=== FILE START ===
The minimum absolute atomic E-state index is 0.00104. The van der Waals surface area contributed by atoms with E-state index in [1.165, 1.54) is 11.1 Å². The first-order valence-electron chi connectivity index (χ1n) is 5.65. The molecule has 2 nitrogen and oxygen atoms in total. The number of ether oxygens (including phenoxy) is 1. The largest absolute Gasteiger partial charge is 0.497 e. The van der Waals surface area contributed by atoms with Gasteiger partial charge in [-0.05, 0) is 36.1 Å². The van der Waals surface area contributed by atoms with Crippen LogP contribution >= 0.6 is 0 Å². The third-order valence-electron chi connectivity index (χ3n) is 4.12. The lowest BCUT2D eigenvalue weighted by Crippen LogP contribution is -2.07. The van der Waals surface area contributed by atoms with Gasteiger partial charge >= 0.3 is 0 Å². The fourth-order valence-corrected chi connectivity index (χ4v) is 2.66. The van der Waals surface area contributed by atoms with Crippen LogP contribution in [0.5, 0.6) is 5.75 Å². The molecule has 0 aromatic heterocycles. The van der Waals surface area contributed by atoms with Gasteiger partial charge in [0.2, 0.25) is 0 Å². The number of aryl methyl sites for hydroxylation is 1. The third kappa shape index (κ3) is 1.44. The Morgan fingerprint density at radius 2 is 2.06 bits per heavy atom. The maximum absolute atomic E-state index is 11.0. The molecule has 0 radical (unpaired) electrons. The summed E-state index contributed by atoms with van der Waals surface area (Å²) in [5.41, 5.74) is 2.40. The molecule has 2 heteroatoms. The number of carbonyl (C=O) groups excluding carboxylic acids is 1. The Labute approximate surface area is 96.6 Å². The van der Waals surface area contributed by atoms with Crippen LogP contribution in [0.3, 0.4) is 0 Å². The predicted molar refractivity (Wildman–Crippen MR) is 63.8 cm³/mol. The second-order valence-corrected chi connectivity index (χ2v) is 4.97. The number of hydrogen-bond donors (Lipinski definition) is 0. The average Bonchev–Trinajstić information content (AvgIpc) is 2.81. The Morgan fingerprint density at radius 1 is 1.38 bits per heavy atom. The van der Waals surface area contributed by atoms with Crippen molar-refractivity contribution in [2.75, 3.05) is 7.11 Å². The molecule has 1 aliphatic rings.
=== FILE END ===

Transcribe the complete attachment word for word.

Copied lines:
The minimum absolute atomic E-state index is 0.00104. The van der Waals surface area contributed by atoms with E-state index in [1.165, 1.54) is 11.1 Å². The first-order valence-electron chi connectivity index (χ1n) is 5.65. The molecule has 2 nitrogen and oxygen atoms in total. The number of ether oxygens (including phenoxy) is 1. The largest absolute Gasteiger partial charge is 0.497 e. The van der Waals surface area contributed by atoms with Gasteiger partial charge in [-0.05, 0) is 36.1 Å². The van der Waals surface area contributed by atoms with Crippen LogP contribution >= 0.6 is 0 Å². The third-order valence-electron chi connectivity index (χ3n) is 4.12. The lowest BCUT2D eigenvalue weighted by Crippen LogP contribution is -2.07. The van der Waals surface area contributed by atoms with Gasteiger partial charge >= 0.3 is 0 Å². The fourth-order valence-corrected chi connectivity index (χ4v) is 2.66. The van der Waals surface area contributed by atoms with Crippen LogP contribution in [0.5, 0.6) is 5.75 Å². The molecule has 0 aromatic heterocycles. The van der Waals surface area contributed by atoms with Gasteiger partial charge in [0.2, 0.25) is 0 Å². The number of aryl methyl sites for hydroxylation is 1. The third kappa shape index (κ3) is 1.44. The Morgan fingerprint density at radius 2 is 2.06 bits per heavy atom. The maximum absolute atomic E-state index is 11.0. The molecule has 0 radical (unpaired) electrons. The summed E-state index contributed by atoms with van der Waals surface area (Å²) in [5.41, 5.74) is 2.40. The molecule has 2 heteroatoms. The number of carbonyl (C=O) groups excluding carboxylic acids is 1. The Labute approximate surface area is 96.6 Å². The van der Waals surface area contributed by atoms with Crippen LogP contribution in [0.3, 0.4) is 0 Å². The predicted molar refractivity (Wildman–Crippen MR) is 63.8 cm³/mol. The second-order valence-corrected chi connectivity index (χ2v) is 4.97. The number of hydrogen-bond donors (Lipinski definition) is 0. The average Bonchev–Trinajstić information content (AvgIpc) is 2.81. The Morgan fingerprint density at radius 1 is 1.38 bits per heavy atom. The van der Waals surface area contributed by atoms with Crippen molar-refractivity contribution in [2.75, 3.05) is 7.11 Å². The molecule has 1 aliphatic rings.